Intended costs for Specific permits in the Netherlands much higher than in Belgium
Drone operators who want to become active in the Specific category will pay much more money in the Netherlands for the necessary permits and authorizations than in Belgium. This is evident from figures published by the Belgian transport ministry, set against the intended Dutch tariffs. For example, the issue of a LUC permit in Belgium will soon cost 1,500 euros, while the Environment and Transport Inspectorate (ILT) wants to charge between 3,358 to 6,528 euros for this.
Authorizations and permits
Unlike the Open category, drone operations in the Specific category may only be performed by an operator who has the correct permits or authorizations. This may include authorizations based on one of the European standard scenarios or permits based on a predefined or self-prepared risk analysis (PDRA and SORA), or the issuance of a LUC permit, which allows an operator to draw up and properly set up SORAs themselves approve.
The rates for handling applications for issuing such authorisations and exemptions are set by the aviation authorities in the various European Member States. So there is no question of harmonised European tariffs. But it turns out that will lead to significant cost differences.
The comparison overview below was prepared by Paul Oostveen, on the forum DronePilots.nl. The rates are from the Belgian official gazette in question and the proposed Dutch Regulations unmanned aircraft, which was recently published for consultation.
|Description||Price Belgium||Price Netherlands|
|Declaration standard scenario, including supervision||€150, – per year||€453, – one-time|
|release of operating licence PDRA||€500, –||€1245, – up to 3358, – (depending on risk level)|
|Issuing operating licence SORA||€500, –||€2305, – to 6528, – (depending on risk level) Modification of|
|operating licence PDRA/SORA||€150, –||€717, – to 1245, – ( depending on risk level)|
|Acceptance authorization from other Member State||€250, –||€453, –|
|Supervision of operating licence (from 2nd year)||€150, – per year||included?|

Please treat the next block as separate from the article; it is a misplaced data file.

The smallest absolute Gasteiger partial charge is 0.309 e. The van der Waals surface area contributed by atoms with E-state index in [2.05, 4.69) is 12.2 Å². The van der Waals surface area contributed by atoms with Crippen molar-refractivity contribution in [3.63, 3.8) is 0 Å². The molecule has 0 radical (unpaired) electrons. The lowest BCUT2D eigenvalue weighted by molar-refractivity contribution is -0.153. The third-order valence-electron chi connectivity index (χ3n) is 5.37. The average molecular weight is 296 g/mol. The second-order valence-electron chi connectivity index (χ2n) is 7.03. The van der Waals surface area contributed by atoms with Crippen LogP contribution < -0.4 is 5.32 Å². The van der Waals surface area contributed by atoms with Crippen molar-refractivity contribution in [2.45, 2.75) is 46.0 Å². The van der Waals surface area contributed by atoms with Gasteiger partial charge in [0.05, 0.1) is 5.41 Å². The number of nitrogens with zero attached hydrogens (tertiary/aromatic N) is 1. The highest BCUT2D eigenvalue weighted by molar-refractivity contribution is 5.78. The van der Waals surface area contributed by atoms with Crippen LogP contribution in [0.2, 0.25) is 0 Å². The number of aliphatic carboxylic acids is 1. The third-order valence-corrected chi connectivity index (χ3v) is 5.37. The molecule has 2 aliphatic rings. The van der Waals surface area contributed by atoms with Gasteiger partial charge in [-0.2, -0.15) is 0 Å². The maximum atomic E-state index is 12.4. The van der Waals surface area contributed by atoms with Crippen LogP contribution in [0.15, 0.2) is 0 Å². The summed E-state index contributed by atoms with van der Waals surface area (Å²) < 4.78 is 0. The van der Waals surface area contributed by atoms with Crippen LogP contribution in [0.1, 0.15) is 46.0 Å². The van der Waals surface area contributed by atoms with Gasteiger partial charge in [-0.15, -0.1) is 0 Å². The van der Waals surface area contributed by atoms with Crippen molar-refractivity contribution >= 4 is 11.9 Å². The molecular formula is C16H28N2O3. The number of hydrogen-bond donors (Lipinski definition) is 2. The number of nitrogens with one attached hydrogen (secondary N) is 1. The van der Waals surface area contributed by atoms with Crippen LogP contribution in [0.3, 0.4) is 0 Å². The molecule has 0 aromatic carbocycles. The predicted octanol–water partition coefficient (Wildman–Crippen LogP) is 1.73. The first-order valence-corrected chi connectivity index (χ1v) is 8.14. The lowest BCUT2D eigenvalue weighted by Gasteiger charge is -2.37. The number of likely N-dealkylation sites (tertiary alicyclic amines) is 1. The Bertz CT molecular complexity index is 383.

|Issuing certificate operator LUC||€1500, –||€3358, – up to 6528, – (depending on risk level)|
|Supervision of holder LUC (from 2nd year)||€750, – per year||included?|
Remarkably, the differences are significant. The costs in the Netherlands are sometimes a factor of 7 (!) higher than in Belgium. On the other hand, the costs for supervision in the Netherlands are seemingly included, while in Belgium they are calculated separately and therefore return annually. Oostveen: “But then you still have to fly at a SORA for 12 to 40 years (depending on the risk level and without making any change) before the NL rate could be more favourable. The threshold for a minor change to your SORA in the Netherlands is also much higher.”
During the consultation, there was already a lot of criticism of the high costs that the ILT wants to charge for handling licence applications. Oostveen: “The Dutch rates seemed to me quite on the high side, the Belgian prices seem to confirm that. I hope that the final tariffs in the Netherlands, which will be published soon, will be more favourable so that the thresholds for professional drone flights do not become unnecessarily high in our country.”
The large cost differences may lead to unfair competition. Wiebe de Jager: “A ‘Bulgarian route’ has been feared in the drone sector for some time, whereby operators in certain countries can obtain their Specific papers very cheaply and then fly in the Netherlands at lower rates than Dutch operators can offer. The high costs that the ILT wants to charge for handling permits do not contribute to this.”
A more or less similar situation has already arisen in the Open category. For example, it is possible to obtain the EU drone certificate A1/A3 free of charge via Ireland, while training institutions in the Netherlands, together with the RDW, charge costs for this.